on September 8, 2013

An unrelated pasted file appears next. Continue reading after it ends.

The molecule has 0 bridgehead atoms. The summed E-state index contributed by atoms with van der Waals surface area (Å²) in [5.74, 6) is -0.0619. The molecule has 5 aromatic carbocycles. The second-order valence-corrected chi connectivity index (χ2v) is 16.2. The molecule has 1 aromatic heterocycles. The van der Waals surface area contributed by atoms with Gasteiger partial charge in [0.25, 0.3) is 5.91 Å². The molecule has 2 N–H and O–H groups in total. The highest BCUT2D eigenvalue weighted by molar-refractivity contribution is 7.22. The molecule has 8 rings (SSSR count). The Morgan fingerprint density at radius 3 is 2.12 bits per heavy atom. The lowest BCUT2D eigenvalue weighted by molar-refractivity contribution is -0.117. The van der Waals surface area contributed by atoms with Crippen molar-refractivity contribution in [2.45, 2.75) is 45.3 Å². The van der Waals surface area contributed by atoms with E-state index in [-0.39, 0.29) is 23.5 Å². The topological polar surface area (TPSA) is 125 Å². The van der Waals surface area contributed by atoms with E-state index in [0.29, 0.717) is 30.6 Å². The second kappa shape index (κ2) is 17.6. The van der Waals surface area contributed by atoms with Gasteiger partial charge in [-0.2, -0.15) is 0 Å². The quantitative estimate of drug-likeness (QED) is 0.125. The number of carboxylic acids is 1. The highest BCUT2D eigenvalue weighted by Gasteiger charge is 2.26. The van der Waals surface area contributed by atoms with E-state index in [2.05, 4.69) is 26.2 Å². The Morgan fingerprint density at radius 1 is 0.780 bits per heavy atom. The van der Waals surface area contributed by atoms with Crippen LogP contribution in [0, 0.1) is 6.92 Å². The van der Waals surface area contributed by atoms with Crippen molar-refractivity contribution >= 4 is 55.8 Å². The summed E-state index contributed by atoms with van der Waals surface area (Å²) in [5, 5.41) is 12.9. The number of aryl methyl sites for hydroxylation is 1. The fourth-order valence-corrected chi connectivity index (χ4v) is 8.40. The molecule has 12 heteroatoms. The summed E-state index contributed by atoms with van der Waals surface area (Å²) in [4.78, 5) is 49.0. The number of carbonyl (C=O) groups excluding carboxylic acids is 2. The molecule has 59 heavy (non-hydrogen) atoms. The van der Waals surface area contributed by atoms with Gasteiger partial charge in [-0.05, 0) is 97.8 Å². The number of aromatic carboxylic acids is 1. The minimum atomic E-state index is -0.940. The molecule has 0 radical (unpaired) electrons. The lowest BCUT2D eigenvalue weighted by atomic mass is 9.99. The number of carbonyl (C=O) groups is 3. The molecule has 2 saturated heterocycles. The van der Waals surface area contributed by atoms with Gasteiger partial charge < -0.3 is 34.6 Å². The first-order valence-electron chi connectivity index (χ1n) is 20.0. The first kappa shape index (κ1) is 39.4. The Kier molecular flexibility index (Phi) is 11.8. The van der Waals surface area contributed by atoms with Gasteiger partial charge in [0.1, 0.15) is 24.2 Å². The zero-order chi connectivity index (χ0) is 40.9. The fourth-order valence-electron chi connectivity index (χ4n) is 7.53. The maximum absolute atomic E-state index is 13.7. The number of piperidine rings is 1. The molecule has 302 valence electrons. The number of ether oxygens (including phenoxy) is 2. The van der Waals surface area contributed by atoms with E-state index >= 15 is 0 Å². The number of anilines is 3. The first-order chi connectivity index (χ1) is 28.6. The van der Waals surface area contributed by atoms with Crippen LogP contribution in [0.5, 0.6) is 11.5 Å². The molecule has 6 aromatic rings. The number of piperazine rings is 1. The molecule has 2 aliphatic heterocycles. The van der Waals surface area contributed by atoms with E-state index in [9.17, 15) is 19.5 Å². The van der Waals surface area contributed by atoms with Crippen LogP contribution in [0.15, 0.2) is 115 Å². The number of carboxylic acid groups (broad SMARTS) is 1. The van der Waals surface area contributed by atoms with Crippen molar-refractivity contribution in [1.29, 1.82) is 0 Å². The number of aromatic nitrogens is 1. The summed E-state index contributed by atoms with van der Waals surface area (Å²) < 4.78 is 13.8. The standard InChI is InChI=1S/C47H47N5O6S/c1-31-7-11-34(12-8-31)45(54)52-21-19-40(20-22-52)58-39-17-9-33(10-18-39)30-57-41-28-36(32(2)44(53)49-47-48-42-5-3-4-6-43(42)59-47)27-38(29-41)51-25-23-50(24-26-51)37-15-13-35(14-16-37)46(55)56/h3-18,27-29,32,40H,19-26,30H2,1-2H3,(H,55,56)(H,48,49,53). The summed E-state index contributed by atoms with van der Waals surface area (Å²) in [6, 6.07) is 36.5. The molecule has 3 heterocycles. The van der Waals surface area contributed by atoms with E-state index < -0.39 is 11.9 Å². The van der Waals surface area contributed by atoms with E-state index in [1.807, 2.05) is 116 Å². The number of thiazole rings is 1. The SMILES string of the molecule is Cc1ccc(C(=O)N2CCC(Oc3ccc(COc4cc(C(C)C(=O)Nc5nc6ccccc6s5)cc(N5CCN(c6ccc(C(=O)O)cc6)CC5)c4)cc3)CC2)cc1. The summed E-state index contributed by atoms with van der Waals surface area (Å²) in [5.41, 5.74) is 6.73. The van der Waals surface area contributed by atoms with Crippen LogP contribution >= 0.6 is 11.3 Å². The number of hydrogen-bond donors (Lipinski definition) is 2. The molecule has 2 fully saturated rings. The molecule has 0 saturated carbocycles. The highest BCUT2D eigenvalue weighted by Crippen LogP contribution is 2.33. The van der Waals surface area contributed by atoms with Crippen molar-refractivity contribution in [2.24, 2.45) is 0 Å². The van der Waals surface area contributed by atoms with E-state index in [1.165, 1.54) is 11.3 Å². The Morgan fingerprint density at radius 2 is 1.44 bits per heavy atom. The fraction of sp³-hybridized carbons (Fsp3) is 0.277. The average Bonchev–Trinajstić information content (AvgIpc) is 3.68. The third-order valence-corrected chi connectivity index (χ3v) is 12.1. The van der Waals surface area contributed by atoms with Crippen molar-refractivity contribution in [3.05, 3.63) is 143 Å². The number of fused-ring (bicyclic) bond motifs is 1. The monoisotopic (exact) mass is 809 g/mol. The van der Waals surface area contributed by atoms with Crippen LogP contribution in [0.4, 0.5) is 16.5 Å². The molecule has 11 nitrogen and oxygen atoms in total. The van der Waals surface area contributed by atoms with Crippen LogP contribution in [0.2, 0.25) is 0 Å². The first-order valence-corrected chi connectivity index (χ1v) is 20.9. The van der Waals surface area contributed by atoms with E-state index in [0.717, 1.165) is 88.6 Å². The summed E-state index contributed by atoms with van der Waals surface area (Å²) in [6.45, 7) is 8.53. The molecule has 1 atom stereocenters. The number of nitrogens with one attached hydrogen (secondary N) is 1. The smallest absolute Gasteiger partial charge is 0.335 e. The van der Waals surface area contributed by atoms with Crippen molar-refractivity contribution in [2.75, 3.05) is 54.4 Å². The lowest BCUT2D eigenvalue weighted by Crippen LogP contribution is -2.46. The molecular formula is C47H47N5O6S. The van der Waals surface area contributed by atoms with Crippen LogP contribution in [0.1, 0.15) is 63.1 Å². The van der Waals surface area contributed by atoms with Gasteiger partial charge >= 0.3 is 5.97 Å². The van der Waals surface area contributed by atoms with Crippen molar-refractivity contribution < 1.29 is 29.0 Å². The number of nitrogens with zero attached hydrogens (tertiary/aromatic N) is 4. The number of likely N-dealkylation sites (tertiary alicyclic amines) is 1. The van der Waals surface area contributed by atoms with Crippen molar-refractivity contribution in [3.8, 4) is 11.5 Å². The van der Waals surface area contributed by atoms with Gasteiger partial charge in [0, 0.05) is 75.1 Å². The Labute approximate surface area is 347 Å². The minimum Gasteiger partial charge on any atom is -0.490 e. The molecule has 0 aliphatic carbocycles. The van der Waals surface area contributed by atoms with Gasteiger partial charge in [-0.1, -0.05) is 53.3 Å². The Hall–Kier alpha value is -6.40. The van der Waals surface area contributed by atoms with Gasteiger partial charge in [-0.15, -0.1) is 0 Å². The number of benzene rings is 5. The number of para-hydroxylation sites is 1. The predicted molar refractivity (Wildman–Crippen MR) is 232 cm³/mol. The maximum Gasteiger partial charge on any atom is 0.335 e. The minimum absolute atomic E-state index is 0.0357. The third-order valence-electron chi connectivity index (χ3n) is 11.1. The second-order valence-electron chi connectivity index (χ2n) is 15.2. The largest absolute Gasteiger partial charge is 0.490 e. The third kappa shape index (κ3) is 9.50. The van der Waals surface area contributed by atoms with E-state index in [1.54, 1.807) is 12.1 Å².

A lot of Indian museums are hard to describe as much more than a bit rubbish and the Himachal State Museum Shimla is not exactly world class. I’ve been going to India for nearly two decades so I know what to expect and I've learned to love and celebrate museum mediocrity. Anyone can be impressed by state of the art multi-media displays and interactive exhibits but that’s so much less of a challenge than amusing yourself in a museum that could have been collated by the school librarian. I am guilty as charged for the sin of ridicule but I still keep hunting down local museums and enjoying them.HSMS is not a place you can stumble across by accident because it’s not actually in the city. The museum is on a hilltop a mile or two from the centre. I would struggle to tell you that it’s worth the cost of a taxi ride to visit it but if you are planning to visit the Viceregal Lodge nearby, then you might as well pop into the museum as well. It's a relatively gentle walk of less than a mile from there to the museum. The museum looks like a cricket pavilion in an English village. It's very much in Shimla’s ‘old England’ style with its stripy blue and white painted exterior and green corrugated metal roof. In Shimla even the posh places have these metal roofs because they are the only type that naughty monkeys can’t destroy.The original inhabitant of the building was Lord William Berresford, the Viceroy's Military Secretary. After he headed home to England, it became home to various other senior civil servants. In 1974 it opened as the Himachal State Museum Shimla with a relatively small collection of a few hundred exhibits and has expanded ever since to now hold thousands of odds and ends that visitors can ‘enjoy’.Don’t go on a Monday as the museum is closed. This is very typical in India. The rest of the week you can go from 10 am to 5 pm. The cost is 10 rupees if you are Indian and 50 rupees if you're a foreigner. Flash-free photography is permitted on payment of 50 rupees for locals and double that for foreigners. I was not expecting much so I decided to check what was in the museum before deciding whether to pay for the permit. My only photos are of the outside of the building which tells you that I wasn’t tempted by the exhibits.The ground floor has displays of archaeological artefacts, wooden carvings and lots of sculptures. Whilst the displays were competent and well lit they were not very exciting and I didn’t linger too long. Upstairs we found some more interesting sections. History lovers will appreciate the displays on Mahatma Gandhi and the Shimla Conference (one of the many gatherings at which negotiations for Indian Independence took place). Although the documents and photographs were fascinating to me (because I’m rather obsessed with that period) the displays were a bit shabby and I couldn’t help wondering how long the letters and photographs would survive. There were displays of coins and stamps, similar to those which seem to be standard in all Indian museums, some displays of clothing from different regions and a display of dozens of dolls dressed in the traditional clothes of the different regions of India.The collection of miniature paintings – both Rajastani and Pahari miniatures – was impressive and we benefited from the place being nearly empty, since we could get up close to appreciate the workmanship in these paintings. They also had displays of some unimpressive ‘modern art’ and paintings by local school children which were cute but not particularly artistic. It took us about half an hour to wander around the museum including time to check the small sale counter which offers postcards and publications about the museum’s collections. It was nice to have the place pretty much to ourselves but when we left we discovered the downside to this because we were in the middle of nowhere without the slightest sniff of a passing taxi. We eventually found a wedding venue where the receptionist kindly agreed to call us a taxi. After a short wait we were heading back to the city.
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